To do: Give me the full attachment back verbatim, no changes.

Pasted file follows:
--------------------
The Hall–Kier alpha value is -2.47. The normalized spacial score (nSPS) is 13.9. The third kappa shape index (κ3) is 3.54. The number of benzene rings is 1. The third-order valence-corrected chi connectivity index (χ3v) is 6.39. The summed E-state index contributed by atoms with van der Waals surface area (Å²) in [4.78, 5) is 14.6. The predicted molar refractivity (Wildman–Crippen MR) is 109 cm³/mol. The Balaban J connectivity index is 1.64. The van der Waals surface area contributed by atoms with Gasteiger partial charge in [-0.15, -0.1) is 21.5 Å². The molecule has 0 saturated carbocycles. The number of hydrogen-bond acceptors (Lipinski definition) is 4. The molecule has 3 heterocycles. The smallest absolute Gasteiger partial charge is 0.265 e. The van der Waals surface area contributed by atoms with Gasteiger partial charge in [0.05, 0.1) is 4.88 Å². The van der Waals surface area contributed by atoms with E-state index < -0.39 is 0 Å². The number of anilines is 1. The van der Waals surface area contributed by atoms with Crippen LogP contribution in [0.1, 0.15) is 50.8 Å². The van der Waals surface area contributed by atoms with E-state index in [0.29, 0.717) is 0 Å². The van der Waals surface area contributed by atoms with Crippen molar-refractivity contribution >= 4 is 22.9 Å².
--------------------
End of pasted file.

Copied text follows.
The Hall–Kier alpha value is -2.47. The normalized spacial score (nSPS) is 13.9. The third kappa shape index (κ3) is 3.54. The number of benzene rings is 1. The third-order valence-corrected chi connectivity index (χ3v) is 6.39. The summed E-state index contributed by atoms with van der Waals surface area (Å²) in [4.78, 5) is 14.6. The predicted molar refractivity (Wildman–Crippen MR) is 109 cm³/mol. The Balaban J connectivity index is 1.64. The van der Waals surface area contributed by atoms with Gasteiger partial charge in [-0.15, -0.1) is 21.5 Å². The molecule has 0 saturated carbocycles. The number of hydrogen-bond acceptors (Lipinski definition) is 4. The molecule has 3 heterocycles. The smallest absolute Gasteiger partial charge is 0.265 e. The van der Waals surface area contributed by atoms with Gasteiger partial charge in [0.05, 0.1) is 4.88 Å². The van der Waals surface area contributed by atoms with E-state index < -0.39 is 0 Å². The number of anilines is 1. The van der Waals surface area contributed by atoms with Crippen LogP contribution in [0.1, 0.15) is 50.8 Å². The van der Waals surface area contributed by atoms with E-state index in [0.29, 0.717) is 0 Å². The van der Waals surface area contributed by atoms with Crippen molar-refractivity contribution >= 4 is 22.9 Å².